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Pet Insurance

5 Signs That Your Pet Dog Is Aging

by Jon Vijungco , Managing Director & Jose Sierra, Marketing Directorthe insured pet logo
August 8, 2018

5 Signs That Your Pet Dog Is Aging

Do you still remember the first time you brought your puppy to your home? Today, your puppy must have grown into an older dog. Dogs don’t stay young forever. They grow old like humans do and they also face health problems as they age. Here are some of the signs that your pet dog is already aging:

  1. Eye Problems

    Your dog may not be able to see clearly as it ages. You will notice this as your dog bumps into surfaces, displays signs of discomfort (e.g. eye redness, cloudiness, swelling), and meets accidents. You should bring your dog to the veterinarian for diagnosis and for prevention measures.

  2. Skin Problems

    Humans aren’t the only ones experiencing callus and dry skin during aging. When your dog becomes an adult, it doesn’t want to play around and explore the world that much any more. It may start to lie down on the floor more often or just sit and stare at its surroundings. The more its body touches a certain kind of surface, the more it experiences skin problems. Lumps and bumps are also common signs of aging for dogs.

  3. Increased Urination

    Humans and dogs have similar health problems as they age. For dogs, urinary tract infection (UTI) and kidney problems may be detected among middle-aged and senior dogs. Dogs might also experience urinary incontinence. These problems may be alleviated by medications.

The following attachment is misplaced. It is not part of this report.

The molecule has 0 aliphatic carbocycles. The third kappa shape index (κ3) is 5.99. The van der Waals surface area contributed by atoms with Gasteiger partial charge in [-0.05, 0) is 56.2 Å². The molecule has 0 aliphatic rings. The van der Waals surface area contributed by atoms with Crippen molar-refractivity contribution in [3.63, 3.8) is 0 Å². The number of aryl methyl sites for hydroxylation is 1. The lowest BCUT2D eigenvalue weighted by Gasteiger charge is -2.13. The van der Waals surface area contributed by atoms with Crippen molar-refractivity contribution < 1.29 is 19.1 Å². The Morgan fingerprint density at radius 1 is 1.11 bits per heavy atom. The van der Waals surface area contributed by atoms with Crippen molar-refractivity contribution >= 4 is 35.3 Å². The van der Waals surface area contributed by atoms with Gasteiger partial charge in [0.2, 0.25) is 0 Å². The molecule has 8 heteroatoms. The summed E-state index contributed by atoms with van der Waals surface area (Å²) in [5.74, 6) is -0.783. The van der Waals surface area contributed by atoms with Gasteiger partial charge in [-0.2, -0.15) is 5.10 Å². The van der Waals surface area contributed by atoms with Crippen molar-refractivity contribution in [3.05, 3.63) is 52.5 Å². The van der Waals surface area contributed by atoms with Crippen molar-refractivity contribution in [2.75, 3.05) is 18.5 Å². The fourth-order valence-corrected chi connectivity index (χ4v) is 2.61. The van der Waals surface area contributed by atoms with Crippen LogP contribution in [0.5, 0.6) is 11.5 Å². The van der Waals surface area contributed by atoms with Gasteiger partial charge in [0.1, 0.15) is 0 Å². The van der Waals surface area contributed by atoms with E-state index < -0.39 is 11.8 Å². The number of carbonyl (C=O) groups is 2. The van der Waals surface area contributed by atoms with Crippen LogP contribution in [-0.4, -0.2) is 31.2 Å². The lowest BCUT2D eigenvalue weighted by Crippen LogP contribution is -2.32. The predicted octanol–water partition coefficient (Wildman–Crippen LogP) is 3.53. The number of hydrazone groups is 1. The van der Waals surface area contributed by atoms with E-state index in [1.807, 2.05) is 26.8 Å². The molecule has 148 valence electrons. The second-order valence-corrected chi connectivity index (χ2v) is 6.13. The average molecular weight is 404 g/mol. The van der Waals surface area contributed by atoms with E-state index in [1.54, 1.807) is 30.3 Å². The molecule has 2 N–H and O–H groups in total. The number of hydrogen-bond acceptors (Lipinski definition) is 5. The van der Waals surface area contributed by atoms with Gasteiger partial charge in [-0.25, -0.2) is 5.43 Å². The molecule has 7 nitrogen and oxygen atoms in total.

4. Oral Care Problems

    Your dog may not have a pleasant smile or breath any more. You might observe gum inflammation, loose teeth, or excessive drooling in your dog’s mouth. Dental hygiene is important for dogs since they can also develop oral diseases. You can ask your veterinarian about maintaining your dog’s oral health. It’s never too late to start taking care of your dog’s teeth, especially if you enjoy kisses from your dog.

  5. Difficulty in Moving Around

    Your dog may not run or walk around your house or your backyard that much any more. It’s not that your dog is perpetually bored. Your dog is aging and it might have joint issues like arthritis that keeps it from moving around. You can talk to your veterinarian about an exercise plan or a diet plan to help your dog with this issue. Ramps and beds may also help your dog, depending on your dog’s mobility case.

Although the best time to insure pets is when they are young and healthy, you can still get health coverage for an older pet, and as long as the claim is not considered pre-existing, coverage can be provided. There are even some companies who no longer consider a condition pre- existing if the condition has been “cured” and no treatment or symptoms for the last 12 months, and even a few will consider 6 months. You can find out which pet insurance plan can cover a “cured” condition if there was no treatment or symptoms for a certain length of time by checking out the pet insurance reviews with www.theinsuredpet.com. You can also find out which pet insurance offers the best coverage for older pets.

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